The individual project is a substantial task. It is your opportunity to develop a research-related topic under the supervision of an academic member of staff. This is the moment when you can apply what you have learnt to solve a real-world problem or to develop further, contemporary conceptual theory in library science.

Modules

The MSc in Information Science is offered as a one year full-time course, or two year part-time course. You can expect to study for approximately 40 hours per week full-time, and 20 hours per week part-time. The actual time required will vary according to the individual, and with existing experience and prior study.

The course comprises seven core modules and one elective module. These taught modules run during the first and second terms, whilst the third, summer term is reserved for the dissertation.

Each of the modules counts for 15 credits, and requires approximately 150 hours work, of which 30 hours are face-to-face instruction (this may be as lectures, seminars, group work, discussion, practical work), and 120 hours are self-directed study.

On successful completion of 8 taught modules, you can progress to the dissertation. The dissertation is worth 60 credits, and takes around 400 hours. This is an original piece of research conducted with academic supervision, but largely independently.

The goal of library and information science is to enable access to, use of, and consequent understanding of information. To do this, the discipline is concerned with the processes of the information communication chain: the creation, dissemination, management, organisation, preservation, analysis and use of information, instantiated as documents.

Core modules
-Library and Information Science Foundation (15 credits)
-Digital Information Technologies and Architecture (15 credits)
-Information Organisation (15 credits)
-Information Retrieval (15 credits)
-Information Management and Policy (15 credits)
-Research Methods and Communication (15 credits)
-Information Resources and Documentation (15 credits)

Career prospects

MSc Information Science graduates have an excellent record of establishing successful careers in:
-Academic and special libraries
-Research data management
-Data analysis
-Scientific,healthcare, business or media information services;
-Content and records management
-Social media management
-Information architecture
-Information literacy training.

The course is also an excellent preparation for further study and research.

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Do you want to be a highly effective manager of IT teams? To achieve this, you need to be a 'hybrid' manager who combines technical IT skills with strong management skills. Read more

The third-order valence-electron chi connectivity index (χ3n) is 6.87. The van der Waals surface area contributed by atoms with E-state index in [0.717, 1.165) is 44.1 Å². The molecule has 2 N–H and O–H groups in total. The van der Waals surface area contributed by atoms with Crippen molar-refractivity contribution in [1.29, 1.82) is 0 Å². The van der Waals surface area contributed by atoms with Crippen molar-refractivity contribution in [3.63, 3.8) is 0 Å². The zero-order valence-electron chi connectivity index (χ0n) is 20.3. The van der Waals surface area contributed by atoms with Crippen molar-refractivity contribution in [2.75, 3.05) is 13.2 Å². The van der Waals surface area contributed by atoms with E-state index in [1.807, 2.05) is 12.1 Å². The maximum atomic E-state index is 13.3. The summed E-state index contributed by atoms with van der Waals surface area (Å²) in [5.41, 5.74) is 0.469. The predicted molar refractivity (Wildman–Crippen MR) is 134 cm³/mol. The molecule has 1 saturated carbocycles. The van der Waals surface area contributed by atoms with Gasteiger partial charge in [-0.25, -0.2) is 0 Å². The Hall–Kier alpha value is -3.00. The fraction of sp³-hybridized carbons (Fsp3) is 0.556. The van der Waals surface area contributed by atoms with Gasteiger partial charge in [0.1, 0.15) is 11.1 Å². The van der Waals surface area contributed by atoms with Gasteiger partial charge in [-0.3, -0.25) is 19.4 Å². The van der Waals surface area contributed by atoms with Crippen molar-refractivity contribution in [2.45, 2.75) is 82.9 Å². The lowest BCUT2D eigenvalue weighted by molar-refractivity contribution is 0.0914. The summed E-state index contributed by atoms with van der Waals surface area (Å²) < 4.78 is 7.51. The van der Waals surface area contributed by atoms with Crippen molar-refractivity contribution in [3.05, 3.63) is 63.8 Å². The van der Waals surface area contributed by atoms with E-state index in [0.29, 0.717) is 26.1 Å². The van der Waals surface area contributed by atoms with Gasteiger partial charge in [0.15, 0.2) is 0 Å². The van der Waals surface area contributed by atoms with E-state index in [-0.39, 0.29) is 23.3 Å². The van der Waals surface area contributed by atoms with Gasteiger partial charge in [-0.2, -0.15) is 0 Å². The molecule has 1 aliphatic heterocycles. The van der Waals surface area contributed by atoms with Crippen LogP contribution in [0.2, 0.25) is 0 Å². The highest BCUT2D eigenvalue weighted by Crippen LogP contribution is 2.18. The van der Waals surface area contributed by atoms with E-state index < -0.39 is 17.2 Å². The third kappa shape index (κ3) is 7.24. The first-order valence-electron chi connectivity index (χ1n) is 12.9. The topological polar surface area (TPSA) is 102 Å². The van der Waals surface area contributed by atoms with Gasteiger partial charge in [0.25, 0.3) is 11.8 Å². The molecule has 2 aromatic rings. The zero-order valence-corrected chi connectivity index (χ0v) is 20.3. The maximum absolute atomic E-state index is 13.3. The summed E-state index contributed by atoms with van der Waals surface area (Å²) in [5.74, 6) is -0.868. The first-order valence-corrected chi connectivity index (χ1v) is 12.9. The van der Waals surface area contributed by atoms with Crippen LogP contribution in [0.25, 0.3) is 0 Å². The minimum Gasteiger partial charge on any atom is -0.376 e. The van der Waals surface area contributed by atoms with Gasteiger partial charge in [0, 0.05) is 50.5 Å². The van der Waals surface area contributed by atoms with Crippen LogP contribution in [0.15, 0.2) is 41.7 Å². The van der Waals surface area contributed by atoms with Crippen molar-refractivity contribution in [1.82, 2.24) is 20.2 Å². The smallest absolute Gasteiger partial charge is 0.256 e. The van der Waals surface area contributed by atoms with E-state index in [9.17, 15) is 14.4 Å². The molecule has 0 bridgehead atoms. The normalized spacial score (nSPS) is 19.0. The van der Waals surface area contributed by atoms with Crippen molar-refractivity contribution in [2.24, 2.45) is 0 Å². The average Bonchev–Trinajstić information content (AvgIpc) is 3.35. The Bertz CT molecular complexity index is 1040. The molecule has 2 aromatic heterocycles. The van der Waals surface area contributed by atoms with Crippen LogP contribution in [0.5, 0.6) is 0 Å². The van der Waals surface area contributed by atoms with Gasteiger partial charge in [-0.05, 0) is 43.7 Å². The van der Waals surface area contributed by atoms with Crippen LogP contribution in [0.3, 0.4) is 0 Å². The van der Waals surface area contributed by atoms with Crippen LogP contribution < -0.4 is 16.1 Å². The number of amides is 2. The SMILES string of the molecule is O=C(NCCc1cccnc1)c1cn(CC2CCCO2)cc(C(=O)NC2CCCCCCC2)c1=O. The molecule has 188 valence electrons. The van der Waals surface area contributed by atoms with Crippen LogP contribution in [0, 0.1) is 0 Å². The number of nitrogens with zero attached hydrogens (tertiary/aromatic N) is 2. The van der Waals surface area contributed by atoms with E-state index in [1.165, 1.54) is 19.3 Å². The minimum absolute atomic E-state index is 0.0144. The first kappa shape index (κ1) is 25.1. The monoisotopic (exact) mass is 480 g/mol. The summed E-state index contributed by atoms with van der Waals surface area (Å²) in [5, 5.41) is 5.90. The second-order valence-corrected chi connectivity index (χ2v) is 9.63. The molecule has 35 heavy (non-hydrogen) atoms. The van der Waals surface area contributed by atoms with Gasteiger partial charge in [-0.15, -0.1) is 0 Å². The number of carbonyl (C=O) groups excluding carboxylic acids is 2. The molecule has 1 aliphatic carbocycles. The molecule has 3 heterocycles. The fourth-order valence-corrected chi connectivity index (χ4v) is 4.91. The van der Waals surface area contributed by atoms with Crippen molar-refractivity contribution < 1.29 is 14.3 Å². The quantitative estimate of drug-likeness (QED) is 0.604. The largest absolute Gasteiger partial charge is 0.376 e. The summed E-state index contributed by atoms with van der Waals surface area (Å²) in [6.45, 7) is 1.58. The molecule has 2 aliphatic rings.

Do you want to be a highly effective manager of IT teams? To achieve this, you need to be a 'hybrid' manager who combines technical IT skills with strong management skills.

Course overview

Our Masters course is a direct response to the rising demand for well-trained ICT managers, which is forecast to grow by 2% a year between 2011 and 2020 according to e-skills UK.

Management skills are taught through modules such as ‘Managing People and Project Leadership’, ‘Project Management and Control’ and ‘Project Risk and Quality Management’.

The IT modules provide you with knowledge of e-business models and practical skills for managing the development and implementation of IT systems. Topics of study include ‘Intelligent Systems for Management’ and ‘Decision Support for Management’.
Your Masters project will bring together the IT and management strands. You will undertake a real-world project, delivering against agreed objectives. The project is an opportunity to take the lead in a systematic approach to IT systems development. It will be an excellent demonstration of your skills and it will be valuable in persuading employers to offer you a job in the future.

Sunderland is among the UK’s top ten universities in terms of ‘spend per student’ for IT, according to The Guardian University Guide 2013.

Course content

The course mixes taught elements with independent research and supportive supervision. At Masters level, responsibility for learning lies as much with you as with your tutor. Modules on this course include:
-Research Skills and Academic Literacy (15 Credits)
-Project Management and Control (30 Credits)
-Managing People and Project Leadership (15 Credits)
-Electronic Commerce (15 Credits)
-Project Risk and Quality Management (15 Credits)
-Intelligent Systems for Management (15 Credits)
-Decision Support for Management (15 Credits)
-Masters Project (60 Credits)

Teaching and assessment

We use a wide variety of teaching and learning methods which include lectures, group work, research, discussion groups, seminars, tutorials and practical laboratory sessions.

Compared to an undergraduate course, you will find that this Masters requires a higher level of independent working. Assessment methods include individual written reports and research papers, practical assignments and the Masters project.

Facilities & location

Sunderland’s outstanding IT facilities include the David Goldman Informatics Centre, which has hundreds of computers so it’s easy to find a free workstation with the software you need.

We are an accredited Cisco Academy and have two laboratories packed with Cisco networking equipment including routers, switches, terminals and specialist equipment for simulating frame relay and ISDN links.